Valley Boy Scouts are severing formal ties to schools, fearful the American Civil Liberties Union will sue because the boys pledge allegiance to God.
The Boy Scouts of America has ordered groups across the nation to split from schools by year’s end. Valley Scout officials have set Aug. 3 as the deadline here.
The decision will affect dozens of Valley Boy Scout troops and Cub Scout packs and their roughly 2,300 members. Scout officials said they don’t know how many of about 2.8 million Scouts nationwide are affected.
Scout officials made the move because they anticipate the ACLU would file lawsuits that challenge the constitutionality of having government entities sponsor an organization that makes boys swear allegiance to God.
The ACLU has filed such a suit against Chicago schools, the Pentagon and the Department of Housing and Urban Development.
The suits didn’t harm the Boy Scouts directly but could hurt schools, said Gregg Shields, the national spokesman for the Boy Scouts of America in Irving, Texas.
"That would just sap thousands or millions of dollars from schools that are already financially strapped to do their job of educating students," Shields said. "We don’t want that to happen."
The ACLU of Illinois sued Chicago schools in 1999 for chartering the Scouts, though the Scouts satisfied the civil liberties group last year by dropping schools in favor of private charters, said Ed Yohnka, spokesman for the ACLU of Illinois.
"You have to swear an allegiance or an oath to God," Yohnka said. "It is simply not constitutional for a government entity to sponsor an activity in which one of the requirements is a religious test."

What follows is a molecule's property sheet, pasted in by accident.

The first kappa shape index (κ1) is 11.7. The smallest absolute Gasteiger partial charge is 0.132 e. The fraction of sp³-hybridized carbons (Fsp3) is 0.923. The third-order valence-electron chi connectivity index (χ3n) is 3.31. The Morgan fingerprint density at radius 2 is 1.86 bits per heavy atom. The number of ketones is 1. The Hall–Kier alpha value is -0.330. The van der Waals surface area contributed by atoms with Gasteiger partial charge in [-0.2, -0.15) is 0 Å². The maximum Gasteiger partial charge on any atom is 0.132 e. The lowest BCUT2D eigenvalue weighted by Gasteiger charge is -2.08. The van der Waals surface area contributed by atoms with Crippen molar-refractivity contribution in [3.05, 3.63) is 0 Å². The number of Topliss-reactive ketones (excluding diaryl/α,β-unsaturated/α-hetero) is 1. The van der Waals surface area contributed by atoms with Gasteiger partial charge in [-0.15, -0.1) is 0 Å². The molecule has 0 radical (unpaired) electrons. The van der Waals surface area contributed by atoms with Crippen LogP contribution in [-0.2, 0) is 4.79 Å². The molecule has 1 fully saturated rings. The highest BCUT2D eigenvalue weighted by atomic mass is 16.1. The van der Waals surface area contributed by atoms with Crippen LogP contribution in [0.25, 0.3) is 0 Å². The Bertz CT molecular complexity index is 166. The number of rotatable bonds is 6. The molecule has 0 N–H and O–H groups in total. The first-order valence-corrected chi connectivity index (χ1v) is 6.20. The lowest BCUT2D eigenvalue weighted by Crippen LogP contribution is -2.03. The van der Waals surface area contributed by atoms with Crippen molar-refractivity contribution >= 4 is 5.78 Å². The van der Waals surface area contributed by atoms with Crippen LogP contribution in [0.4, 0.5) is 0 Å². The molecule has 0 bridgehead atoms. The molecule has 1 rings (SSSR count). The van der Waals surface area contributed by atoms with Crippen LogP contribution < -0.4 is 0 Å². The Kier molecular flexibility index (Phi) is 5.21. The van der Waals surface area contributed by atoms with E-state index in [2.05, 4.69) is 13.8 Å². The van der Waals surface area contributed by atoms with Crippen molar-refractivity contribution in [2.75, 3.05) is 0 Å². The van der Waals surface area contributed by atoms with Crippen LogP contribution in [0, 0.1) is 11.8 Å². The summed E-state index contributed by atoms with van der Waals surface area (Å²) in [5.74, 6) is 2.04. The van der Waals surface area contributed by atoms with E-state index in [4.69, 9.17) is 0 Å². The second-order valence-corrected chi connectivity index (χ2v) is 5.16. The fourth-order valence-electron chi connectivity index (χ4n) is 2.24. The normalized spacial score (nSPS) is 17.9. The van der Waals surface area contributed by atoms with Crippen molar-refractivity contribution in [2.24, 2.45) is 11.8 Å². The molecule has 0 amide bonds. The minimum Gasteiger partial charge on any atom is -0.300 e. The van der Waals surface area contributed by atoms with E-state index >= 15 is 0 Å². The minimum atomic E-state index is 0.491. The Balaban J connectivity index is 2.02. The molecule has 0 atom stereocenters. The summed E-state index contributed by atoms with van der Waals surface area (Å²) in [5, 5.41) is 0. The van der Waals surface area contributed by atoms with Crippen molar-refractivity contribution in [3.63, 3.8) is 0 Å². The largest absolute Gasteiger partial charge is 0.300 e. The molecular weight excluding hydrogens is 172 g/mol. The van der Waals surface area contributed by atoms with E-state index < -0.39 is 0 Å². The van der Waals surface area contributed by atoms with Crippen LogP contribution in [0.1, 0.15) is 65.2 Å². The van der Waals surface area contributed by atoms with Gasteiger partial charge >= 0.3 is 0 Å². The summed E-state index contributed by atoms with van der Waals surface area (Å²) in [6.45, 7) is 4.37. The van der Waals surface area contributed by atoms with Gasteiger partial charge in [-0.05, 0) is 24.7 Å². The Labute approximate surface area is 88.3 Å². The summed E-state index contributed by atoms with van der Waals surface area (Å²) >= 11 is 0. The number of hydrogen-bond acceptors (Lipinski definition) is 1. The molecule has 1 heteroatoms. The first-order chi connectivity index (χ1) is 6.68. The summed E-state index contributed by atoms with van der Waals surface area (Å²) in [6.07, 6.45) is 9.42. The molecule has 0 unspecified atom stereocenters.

The change is a historic one for the Scouts, who have always relied on schools to hold some of the charter documents required for each unit to exist. The charter requires little of school officials. They generally sign chartering paperwork and pledge to help identify local leaders for Scout units.
Most Valley Scouts are chartered through private groups, such as churches, charter schools or civic groups. The minority of school-chartered units will need to find similar groups. They can continue to meet on school grounds, however, just as any nonprofit group can.
That should make for a seamless transition, Shields said. The real burden will fall on Scout officials and parent volunteers who will have to find a new charter organization.
"I don’t think it will be that much of a challenge," said Jim Dolberg, director of field service for the Grand Canyon Council in Arizona. "We have a good base of community support."
The situation nonetheless frustrates the Scouts, who complain of a "relentless" legal assault on the organization. There have been at least 14 lawsuits since 1981, Shields said.
The ACLU doesn’t anticipate further legal action, Yohnka said.
"Our view is this is a good resolution," Yohnka said. "I think that it reflects an appropriate reading of constitutional law and constitutional principles."